Best value for brake upgrades

BenjiHoggi

OEM+
:
Oregon, USA
:
22v Protege5
The time has come for me to service my front brakes, mainly warped rotors. I'd like to take this opportunity to both service and upgrade my brakes, and I'm looking for input on the best bang for the buck option.

I was considering the Mazda 6 front brake upgrade, but for the driving I do, I'm beginning to think that my money might be better spent on a good set of aggressive pads, some standard replacement rotors, and possibly SS lines.

To expand, I've mentally laid out two viable courses as a starting point:
  1. Full MZ6 swap: (done my research here, generally know what's involved)
    • MZ6 new rotors, used junkyard calipers, new set of basic pads
    • (Hawk HPS pads for the MZ6 cost around $150 (HB549F.702))
    • Love the larger size of the rotor/caliper, but this is lower priority than brake feel
  2. Stock upgrade:
    • New rotors (thinking basic non-drilled/slotted, PowerStop? Centric?), Hawk pads (or comparable brand)
    • Hawk HPS pads for Protege5 cost around $60 (HB211F.606)
    • Potentially stainless steel lines up front, depending on cost of other parts
      • Are SS lines worth it for helping brake feel? Would I need to do rears if I did fronts?

To summarize: I don't track or race the car, it's just a fun daily. I can cook the brakes while bombing down a mountain road, which has prompted (scarred) me to consider the big-brake upgrade. Is an aggressive pad and stainless steel lines going to be better for a fun daily as compared to a big-brake upgrade with normal parts? Also, certainly open to other suggestions, and please fact-check my prices/SKUs for those Hawk pads too.
 
:
2014 Mazda3 S GT auto, 2008 MX5 6-speed
I would be wary of junkyard calipers.
I have had good experience with cryo slotted rotors and Hawk HPS pads. The cryos are less likely to warp and should last longer. Slotted rotors are often used by racers because they tend to eliminate uneven pad depositions on the rotors, they keep the pads fresh and parallel, and run a bit cooler than blank rotors..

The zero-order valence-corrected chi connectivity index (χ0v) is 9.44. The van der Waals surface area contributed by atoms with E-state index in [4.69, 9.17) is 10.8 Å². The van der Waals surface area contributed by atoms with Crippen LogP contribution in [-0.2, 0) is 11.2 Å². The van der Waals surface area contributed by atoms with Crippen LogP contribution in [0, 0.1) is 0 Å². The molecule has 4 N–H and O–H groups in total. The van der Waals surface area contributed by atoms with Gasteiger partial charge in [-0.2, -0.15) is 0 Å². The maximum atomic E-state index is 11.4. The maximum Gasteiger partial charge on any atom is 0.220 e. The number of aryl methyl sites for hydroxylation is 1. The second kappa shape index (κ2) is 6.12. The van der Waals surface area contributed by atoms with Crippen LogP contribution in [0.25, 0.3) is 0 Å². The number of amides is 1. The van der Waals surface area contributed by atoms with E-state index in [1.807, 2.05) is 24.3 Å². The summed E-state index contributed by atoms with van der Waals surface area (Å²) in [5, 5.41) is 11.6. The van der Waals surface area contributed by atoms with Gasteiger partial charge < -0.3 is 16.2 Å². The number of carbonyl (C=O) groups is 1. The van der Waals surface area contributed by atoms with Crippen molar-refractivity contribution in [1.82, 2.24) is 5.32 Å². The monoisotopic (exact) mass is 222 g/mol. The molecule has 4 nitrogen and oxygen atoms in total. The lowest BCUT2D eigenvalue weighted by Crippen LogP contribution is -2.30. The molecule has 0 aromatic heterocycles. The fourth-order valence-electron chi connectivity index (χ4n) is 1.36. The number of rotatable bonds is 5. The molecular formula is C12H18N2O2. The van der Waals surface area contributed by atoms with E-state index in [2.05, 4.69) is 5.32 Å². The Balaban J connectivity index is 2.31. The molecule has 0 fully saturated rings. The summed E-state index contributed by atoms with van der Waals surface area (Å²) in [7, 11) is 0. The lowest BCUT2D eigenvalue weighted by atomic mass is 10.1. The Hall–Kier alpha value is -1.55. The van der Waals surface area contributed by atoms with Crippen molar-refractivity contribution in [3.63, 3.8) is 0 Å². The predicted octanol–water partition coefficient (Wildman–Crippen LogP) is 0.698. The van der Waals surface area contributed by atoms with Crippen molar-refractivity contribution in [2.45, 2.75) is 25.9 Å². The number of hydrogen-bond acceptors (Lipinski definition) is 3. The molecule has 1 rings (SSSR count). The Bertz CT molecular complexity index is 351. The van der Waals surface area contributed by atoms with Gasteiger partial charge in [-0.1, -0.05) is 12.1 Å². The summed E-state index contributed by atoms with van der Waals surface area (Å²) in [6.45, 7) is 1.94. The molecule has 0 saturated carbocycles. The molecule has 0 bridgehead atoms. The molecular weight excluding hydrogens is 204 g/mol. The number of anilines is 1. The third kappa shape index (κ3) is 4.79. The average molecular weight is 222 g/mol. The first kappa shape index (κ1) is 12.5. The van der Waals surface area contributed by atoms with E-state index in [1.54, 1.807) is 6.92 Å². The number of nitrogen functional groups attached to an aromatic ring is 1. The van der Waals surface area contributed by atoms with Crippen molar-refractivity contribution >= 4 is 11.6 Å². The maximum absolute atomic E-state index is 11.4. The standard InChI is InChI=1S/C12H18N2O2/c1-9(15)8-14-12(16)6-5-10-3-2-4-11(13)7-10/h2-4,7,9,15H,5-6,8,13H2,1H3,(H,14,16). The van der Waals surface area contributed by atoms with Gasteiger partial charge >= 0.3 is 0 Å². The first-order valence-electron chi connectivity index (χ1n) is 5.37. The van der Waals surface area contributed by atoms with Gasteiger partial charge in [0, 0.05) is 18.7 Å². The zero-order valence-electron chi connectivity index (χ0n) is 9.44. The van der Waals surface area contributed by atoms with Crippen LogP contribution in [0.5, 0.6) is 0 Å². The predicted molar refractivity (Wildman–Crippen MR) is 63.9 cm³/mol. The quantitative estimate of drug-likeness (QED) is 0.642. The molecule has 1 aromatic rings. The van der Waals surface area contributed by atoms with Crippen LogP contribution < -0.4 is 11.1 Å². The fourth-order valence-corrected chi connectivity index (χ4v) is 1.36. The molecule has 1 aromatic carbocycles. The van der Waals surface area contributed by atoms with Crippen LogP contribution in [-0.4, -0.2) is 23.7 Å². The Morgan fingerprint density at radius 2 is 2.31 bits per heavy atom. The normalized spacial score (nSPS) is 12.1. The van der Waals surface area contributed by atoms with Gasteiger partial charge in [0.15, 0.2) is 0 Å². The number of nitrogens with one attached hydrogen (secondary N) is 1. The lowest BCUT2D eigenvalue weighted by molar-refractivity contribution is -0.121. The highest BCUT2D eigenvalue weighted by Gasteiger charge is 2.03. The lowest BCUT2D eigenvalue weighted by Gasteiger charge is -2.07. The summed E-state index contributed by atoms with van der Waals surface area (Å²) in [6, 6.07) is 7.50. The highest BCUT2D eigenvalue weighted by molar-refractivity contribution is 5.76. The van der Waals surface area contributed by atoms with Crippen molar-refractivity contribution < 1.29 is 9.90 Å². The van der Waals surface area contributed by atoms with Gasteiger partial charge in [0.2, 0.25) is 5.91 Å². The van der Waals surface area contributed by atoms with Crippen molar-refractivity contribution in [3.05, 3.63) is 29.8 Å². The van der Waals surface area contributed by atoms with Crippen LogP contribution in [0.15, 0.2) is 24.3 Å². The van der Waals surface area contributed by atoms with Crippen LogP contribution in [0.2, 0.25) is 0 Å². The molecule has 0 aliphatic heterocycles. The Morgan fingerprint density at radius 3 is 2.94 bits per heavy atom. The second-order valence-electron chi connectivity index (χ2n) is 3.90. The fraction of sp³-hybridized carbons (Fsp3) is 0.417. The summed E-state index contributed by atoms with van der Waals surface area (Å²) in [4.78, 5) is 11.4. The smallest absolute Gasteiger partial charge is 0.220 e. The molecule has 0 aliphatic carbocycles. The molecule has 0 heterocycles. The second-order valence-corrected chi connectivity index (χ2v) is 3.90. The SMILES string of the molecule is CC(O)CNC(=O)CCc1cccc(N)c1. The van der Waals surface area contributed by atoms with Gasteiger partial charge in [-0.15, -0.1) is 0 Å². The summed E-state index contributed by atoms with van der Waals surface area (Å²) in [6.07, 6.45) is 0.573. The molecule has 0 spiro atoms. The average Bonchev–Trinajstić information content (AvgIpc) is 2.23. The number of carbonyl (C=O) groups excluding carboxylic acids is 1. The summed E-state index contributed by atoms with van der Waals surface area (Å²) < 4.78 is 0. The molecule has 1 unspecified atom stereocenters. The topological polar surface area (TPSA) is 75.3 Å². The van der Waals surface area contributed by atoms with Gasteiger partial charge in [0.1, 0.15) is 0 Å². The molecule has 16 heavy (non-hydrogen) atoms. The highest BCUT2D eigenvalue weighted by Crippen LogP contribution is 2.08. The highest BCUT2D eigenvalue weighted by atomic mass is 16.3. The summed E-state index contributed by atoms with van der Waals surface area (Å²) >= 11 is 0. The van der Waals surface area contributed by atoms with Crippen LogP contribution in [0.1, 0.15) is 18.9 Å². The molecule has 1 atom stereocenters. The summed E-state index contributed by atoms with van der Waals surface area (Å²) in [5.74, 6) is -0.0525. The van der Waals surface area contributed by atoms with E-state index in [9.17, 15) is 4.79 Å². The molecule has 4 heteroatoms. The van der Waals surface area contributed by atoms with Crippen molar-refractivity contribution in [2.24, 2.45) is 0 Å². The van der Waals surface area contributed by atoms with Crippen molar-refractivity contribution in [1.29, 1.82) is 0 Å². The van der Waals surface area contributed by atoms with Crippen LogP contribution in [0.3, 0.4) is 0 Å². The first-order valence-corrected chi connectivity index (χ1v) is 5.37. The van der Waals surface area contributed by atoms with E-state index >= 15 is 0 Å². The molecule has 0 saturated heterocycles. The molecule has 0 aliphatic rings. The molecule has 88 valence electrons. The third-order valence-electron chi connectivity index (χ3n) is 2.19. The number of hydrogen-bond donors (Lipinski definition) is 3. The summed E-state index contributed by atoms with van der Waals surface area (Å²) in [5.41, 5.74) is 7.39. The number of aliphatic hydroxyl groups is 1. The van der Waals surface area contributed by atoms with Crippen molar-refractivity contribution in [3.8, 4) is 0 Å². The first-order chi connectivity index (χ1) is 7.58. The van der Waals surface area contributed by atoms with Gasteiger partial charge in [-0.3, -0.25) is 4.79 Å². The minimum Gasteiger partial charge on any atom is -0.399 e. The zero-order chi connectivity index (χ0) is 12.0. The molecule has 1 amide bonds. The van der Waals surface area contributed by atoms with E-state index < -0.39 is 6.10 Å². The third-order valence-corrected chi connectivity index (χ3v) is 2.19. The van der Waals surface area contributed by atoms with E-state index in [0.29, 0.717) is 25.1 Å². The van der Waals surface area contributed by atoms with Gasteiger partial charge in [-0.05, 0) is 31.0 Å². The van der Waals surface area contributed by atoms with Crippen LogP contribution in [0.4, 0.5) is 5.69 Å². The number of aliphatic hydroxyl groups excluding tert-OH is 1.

BenjiHoggi

OEM+
:
Oregon, USA
:
22v Protege5
I would be wary of junkyard calipers.
Definitely will keep in mind. To be fair though, there are a ton of vehicles (Mazdas/Fords/Lincolns) in my local yards with these same calipers. If I did the swap, I'd certainly have a huge selection to pick from, in order to find the best candidates. Wariness is certainly warranted, but there are exceptions.

I have had good experience with cryo slotted rotors and Hawk HPS pads.
From searching past threads, Hawk seems to be a household name for a good aggressive Protege pad.

I am unfamiliar with Cryo rotors though. Is that a brand, model, or a type/technology of rotor (pardon my ignorance)? Definitely not opposed to paying more for getting the best value, but wanting to be budget conscious, and I'd assume slotted generally costs more.

Thanks for the feedback
 
:
2014 Mazda3 S GT auto, 2008 MX5 6-speed
I believe this is the brand I bought for my 2001 Corvette:
This web page lists the benefits of cryo-treatment.
There are others out these but the benefits are essentially the same. I didn't want to have machined or replaced rotors every 20,000 miles so I spent more on this technology. I guess if you're not putting many miles on your car or plan to sell it within a few years, these may not be cost effective.

When I was designing stainless steel rotors in 2013-2014, I found that J-hook shaped slots were well-known among racers to be the most effective. AP Racing invented and I believe, patented this slot design. DBA also has some really nice rotors with curved slots but as you may have found, there isn't a huge selection for Proteges. Hawk also used to make curved slot rotors.